Fig. 389 - Bolding's "Simplex" Grease -trap.
SECTION CROSS SECTION Fig. 390 - Le Rossignol's Self-cleansing Greate-gullr.
In large establishments where there is a considerable quantity of grease, special means must be taken to despatch the grease into the drains before it coagulates. To do this successfully special gullies with provision for flushing have been introduced. Hot grease on entering the trap comes into contact with the cold water contained therein, solidifies, and rises to the surface; a powerful cold-water flush is introduced by means of an automatic system, and thoroughly cleanses the trap and carries the grease into the drain. Fig. 391 shows Hellyer's pattern, which is fixed in a small brick chamber. Just enough water is retained in the trap to congeal the grease; the flush from the automatic flushing tank ft enters the trap at the back, a portion of the flush passing through a flushing rim with a jet opposite the outlet for breaking up the congealed head into small pieces and floating them through the drain, the remainder of the flush being conducted downwards by a separate water-way to the bottom of the trap for scouring out solid matter. A 20-gallon flushing tank is used, and where a bead of from 4 feet to 7 feet can be obtained the Mush is 3-inch bore, butut where the head is less, 4-iuch. The flushing tank may be fixed in any convenient position within 20 feet or 30 feet, so long as the necessary head is obtained, and by a little contrivance the waste-water from baths may be utilized for flushing purposes, the tank being placed outside. When this position is adopted, special means must be taken to prevent freezing, and to secure its efficient working during the winter; it should also be covered over to keep out leaves and litter. Fig. 392 shows a very simple flushing tank manufactured by Bowea- Scott & Western. Fig. 393 shows Winser's patent reversible flushing-rim grease-gully. It is made in two pieces. The trap can be turned in any direction to suit the drain; the upper portion can also be turned to suit the connection from the automatic Hushing tank. This meets the now usually adopted plan of concentrating the wastes and rain-water pipes to a central gully, which in some cases also receives the surface-water. Fig. 394 is the same trap, but has an extra raising-piece to receive the various inlets; this allows the three pieces - viz., the connection for the drain, the connection from the tank, and the connection for the various inlets, - to be turned in any direction independently of each other. This is perhaps a more convenient form, but requires an extra depth of drain. The tops are supplied with four 2-inch holes or with one 2-inch or three 4-inch holes. The outgoes of the traps are made both 4-inch and 6-inch, the 6-inch being recommended as giving more freedom to the flow of the water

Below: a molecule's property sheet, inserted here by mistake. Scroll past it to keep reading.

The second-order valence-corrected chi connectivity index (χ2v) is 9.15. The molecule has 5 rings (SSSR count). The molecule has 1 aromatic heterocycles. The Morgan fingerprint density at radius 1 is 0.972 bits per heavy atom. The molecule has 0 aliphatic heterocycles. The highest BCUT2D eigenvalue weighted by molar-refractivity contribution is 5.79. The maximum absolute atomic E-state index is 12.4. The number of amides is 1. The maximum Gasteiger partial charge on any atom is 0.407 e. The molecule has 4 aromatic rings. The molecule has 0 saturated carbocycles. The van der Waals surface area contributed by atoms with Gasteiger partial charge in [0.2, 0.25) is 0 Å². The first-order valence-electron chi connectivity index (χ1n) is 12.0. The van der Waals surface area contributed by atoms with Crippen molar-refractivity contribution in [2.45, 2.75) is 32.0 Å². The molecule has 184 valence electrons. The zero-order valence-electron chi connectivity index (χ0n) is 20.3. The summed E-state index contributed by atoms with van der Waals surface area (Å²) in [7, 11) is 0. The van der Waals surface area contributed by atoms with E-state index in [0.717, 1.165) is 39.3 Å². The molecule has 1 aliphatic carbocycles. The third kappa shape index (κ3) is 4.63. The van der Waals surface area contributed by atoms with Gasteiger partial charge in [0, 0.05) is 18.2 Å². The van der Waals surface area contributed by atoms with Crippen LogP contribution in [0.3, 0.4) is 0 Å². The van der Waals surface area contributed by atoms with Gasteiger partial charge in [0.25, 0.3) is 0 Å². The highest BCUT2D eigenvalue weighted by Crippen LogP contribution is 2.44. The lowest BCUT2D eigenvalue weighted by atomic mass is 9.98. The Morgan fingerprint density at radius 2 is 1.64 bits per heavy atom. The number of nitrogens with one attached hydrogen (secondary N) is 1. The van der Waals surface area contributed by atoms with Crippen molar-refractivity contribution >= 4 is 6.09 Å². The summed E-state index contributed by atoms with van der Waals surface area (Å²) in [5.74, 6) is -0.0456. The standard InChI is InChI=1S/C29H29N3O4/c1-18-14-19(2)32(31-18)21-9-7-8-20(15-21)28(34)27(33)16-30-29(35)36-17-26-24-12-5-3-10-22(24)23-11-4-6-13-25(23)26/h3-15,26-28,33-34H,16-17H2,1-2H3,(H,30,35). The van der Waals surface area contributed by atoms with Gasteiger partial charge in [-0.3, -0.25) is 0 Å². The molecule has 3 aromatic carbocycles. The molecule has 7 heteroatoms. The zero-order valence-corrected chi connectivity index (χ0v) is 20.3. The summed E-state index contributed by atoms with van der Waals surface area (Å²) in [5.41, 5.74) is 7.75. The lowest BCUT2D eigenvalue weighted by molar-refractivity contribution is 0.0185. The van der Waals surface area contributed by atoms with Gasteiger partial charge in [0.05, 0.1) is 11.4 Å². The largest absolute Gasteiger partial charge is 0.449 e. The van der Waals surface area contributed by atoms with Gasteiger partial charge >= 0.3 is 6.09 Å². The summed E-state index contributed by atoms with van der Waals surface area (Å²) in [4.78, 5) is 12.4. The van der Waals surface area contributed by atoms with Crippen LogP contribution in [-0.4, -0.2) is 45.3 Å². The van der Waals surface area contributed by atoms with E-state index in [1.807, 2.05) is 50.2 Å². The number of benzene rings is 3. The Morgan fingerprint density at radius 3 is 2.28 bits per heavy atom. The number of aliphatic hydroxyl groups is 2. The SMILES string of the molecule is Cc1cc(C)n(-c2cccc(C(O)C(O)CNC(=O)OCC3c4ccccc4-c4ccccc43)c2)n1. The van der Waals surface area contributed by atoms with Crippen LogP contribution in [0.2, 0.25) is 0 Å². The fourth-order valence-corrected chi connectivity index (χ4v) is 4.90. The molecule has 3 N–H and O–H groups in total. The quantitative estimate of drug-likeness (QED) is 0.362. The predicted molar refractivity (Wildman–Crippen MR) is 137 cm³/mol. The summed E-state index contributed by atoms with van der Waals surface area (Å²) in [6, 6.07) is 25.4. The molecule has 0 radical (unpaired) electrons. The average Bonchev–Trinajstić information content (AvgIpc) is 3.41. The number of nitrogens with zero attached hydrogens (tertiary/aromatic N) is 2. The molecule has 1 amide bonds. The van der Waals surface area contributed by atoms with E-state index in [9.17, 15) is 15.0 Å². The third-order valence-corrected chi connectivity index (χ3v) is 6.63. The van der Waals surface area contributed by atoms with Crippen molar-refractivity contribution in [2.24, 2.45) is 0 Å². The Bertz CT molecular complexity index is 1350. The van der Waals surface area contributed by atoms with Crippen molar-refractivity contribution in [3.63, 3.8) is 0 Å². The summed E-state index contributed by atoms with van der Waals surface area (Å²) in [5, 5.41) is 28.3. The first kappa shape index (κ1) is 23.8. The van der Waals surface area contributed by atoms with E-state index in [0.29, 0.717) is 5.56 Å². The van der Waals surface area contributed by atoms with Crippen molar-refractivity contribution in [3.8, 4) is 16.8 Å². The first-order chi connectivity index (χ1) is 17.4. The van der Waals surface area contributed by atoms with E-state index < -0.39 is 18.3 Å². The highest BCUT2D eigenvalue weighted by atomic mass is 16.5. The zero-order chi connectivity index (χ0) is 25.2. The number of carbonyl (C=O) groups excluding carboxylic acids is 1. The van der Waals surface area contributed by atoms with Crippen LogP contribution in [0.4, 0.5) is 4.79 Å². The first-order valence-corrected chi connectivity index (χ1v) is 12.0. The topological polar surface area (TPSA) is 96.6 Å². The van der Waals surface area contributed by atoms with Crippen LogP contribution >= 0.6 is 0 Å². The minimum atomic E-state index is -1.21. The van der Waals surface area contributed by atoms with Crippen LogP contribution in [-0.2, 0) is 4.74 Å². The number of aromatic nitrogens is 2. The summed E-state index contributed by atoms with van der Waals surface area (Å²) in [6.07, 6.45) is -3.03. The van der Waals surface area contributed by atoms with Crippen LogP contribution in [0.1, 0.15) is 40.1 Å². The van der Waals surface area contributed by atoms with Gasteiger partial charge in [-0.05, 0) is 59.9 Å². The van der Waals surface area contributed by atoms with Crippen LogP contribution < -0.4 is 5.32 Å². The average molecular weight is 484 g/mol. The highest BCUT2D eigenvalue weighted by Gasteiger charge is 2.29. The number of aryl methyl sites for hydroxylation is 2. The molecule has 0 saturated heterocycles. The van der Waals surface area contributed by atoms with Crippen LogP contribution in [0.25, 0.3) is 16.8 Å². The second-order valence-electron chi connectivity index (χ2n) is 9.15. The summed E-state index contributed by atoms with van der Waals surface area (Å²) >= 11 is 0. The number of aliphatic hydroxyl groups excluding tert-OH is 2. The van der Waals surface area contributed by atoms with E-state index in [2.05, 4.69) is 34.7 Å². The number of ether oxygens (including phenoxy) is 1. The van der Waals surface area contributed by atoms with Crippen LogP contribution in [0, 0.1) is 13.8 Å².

Fig. 391 - Hellyer's Flushing Graese-Trap.
Fig .301 -Bowee-Scott & Western's Automatic Flushing Grease-trap.
Fig. 396 - Winser's Flushing -rim Grease -gully.
Fig. 394 - Winser'sFlushing -rim Grease-gully with Raising- piece.